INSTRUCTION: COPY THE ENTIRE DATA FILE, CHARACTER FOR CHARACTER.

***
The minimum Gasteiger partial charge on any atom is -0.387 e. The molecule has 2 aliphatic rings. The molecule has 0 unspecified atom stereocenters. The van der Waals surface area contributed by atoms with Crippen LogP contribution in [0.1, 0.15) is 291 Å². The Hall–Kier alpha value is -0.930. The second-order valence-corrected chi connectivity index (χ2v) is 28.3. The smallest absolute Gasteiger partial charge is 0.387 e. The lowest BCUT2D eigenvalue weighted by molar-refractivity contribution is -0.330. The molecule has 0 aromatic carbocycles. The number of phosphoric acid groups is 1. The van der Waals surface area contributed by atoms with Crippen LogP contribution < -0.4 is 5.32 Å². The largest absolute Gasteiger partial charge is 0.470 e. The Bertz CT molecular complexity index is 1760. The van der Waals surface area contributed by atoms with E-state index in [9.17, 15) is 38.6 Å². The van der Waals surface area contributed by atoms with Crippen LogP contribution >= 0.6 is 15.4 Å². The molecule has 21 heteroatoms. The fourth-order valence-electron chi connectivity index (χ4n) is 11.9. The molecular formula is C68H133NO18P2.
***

The minimum Gasteiger partial charge on any atom is -0.387 e. The molecule has 2 aliphatic rings. The molecule has 0 unspecified atom stereocenters. The van der Waals surface area contributed by atoms with Crippen LogP contribution in [0.1, 0.15) is 291 Å². The Hall–Kier alpha value is -0.930. The second-order valence-corrected chi connectivity index (χ2v) is 28.3. The smallest absolute Gasteiger partial charge is 0.387 e. The lowest BCUT2D eigenvalue weighted by molar-refractivity contribution is -0.330. The molecule has 0 aromatic carbocycles. The number of phosphoric acid groups is 1. The van der Waals surface area contributed by atoms with Crippen LogP contribution < -0.4 is 5.32 Å². The largest absolute Gasteiger partial charge is 0.470 e. The Bertz CT molecular complexity index is 1760. The van der Waals surface area contributed by atoms with E-state index in [9.17, 15) is 38.6 Å². The van der Waals surface area contributed by atoms with Crippen LogP contribution >= 0.6 is 15.4 Å². The molecule has 21 heteroatoms. The fourth-order valence-electron chi connectivity index (χ4n) is 11.9. The molecular formula is C68H133NO18P2.